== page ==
Andreas Exner Red trousers and a yellow skirt hang on a wall. The openings at the waistline, which surrounded a female body, are covered with colorful fabric that matches the color of the clothing. The material on the wall is reminiscent of a painter’s canvas and the projecting threads are like drops of paint. In the 1960s, painters like Frank Stella tried to burst picture frames asunder by letting aspects of the painting extend into the surrounding space. This was also a reaction to gestural painting, which asserted the autonomy of the world of pictures and which claimed to create a world of art within the picture frame that was totally independent from the reality of the living world. The picture «that doesn’t fit in the picture» became an object in the space occupied by the everyday world of the spectator. This has been a subject of discussion since the 1920’s, when El Lissitzky—who considered architecture to be the highest form of art—challenged artists to turn away from painting tableaux and enter real space. Lucio Fontana, for example, slit canvases open and brought the dark depths of real space into the surface of his paintings (1958). Conversely, Charlotte Posenenske bent the painter’s cardboard (1966). On the one hand, Exner’s clothing refers to a certain tradition of painting—which is why they hanging on the wall. On the other hand, they are «soft sculptures». Whereas Claes Oldenburg enlarged hard objects (typewriters, light switches, etc.) to soft and grotesque sculptures, Exner restricts himself to the inconspicuous manipulation of fabric as a soft material . The gentle act of sealing the open waistline does not permit the thought that the work is about clothing to vanish completely. The relationship to everyday life remains; this skirt-like work of art makes one imagine a woman, especially because the «skirt» is a used skirt, which must have belonged to a particular woman. The folds in the cloth remind us of a body and its movements; but in a way completely different from Christian Boltanski, who thematically turned used clothing into gloomy representatives of the dead. With Exner’s work, one thinks of life; a thought which is enhanced by bright colors. His work is two-fold-on the one hand it is painting and on the other hand it is sculpture. It obviously refers to practicality and its role in understanding art. Andreas Exner was born in 1962. He usually works with fabric, which either flows down a wall like a curtain or hangs from a ceiling and he fulfills an age-old pretension of painting: paint is not brushed on, but materialized, substantiated, rendered independent. It is the paint itself which makes the sculpture. Burkhard Brunn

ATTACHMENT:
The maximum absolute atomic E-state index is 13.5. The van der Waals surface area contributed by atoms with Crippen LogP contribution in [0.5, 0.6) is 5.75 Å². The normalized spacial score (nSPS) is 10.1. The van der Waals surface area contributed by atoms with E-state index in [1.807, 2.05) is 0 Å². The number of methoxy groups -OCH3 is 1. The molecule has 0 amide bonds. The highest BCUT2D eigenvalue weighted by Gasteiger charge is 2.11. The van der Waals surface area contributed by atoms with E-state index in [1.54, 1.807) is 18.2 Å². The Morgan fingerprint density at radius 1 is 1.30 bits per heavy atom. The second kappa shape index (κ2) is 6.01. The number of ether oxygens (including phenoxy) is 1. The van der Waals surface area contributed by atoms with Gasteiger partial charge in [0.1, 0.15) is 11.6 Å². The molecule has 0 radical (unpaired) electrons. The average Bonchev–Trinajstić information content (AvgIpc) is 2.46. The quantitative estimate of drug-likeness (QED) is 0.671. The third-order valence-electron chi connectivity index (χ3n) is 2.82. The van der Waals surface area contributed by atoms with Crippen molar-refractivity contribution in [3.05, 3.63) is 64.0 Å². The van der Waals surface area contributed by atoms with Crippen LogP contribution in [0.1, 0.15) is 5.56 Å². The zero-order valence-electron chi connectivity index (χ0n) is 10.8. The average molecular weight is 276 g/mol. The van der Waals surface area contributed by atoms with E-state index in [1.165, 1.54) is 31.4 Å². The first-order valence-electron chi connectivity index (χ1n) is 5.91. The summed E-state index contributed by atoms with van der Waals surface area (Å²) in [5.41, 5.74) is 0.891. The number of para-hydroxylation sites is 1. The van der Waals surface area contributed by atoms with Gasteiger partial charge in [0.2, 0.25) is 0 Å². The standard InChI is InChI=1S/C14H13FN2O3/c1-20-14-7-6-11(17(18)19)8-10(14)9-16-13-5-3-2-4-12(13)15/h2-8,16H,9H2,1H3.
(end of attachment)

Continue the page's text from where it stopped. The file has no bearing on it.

1962 geboren, lebt in Frankfurt/Main
1988 Studium an der Städelschule bei Raimer Jochims und Jörg Immendorff / 1991 Kunstpreis Ökologie / 1993 Kunstpreis des Bundesministers für Bildung u. Wissenschaft / 1994 Fr. Künstlerhilfe Stipendium / 1995 Kunstfonds, Bonn; DAAD Stipendium Florenz / 1998 Hessisches Arbeitsstipendium / 2002 Hess. Kulturstiftung

2003 Horst Schuler, Düsseldorf / 2000 »Monochromes«, University Art Museum, Brisbane / 1999 Konstantin Adamopoulos, Frankfurt/M. / 1998 Horst Schuler, Düsseldorf; Goethe Institut, Rotterdam / 1996 David Pestorius, Brisbane / 1995 »Am Rande der Malerei«, Kunsthalle Bern / 1994 Franz Paludetto, Turin / 1993 »Menschenwelt«, Portikus, Frankfurt/ M.; Hotel Carlton Palace, Paris

Rock, 2003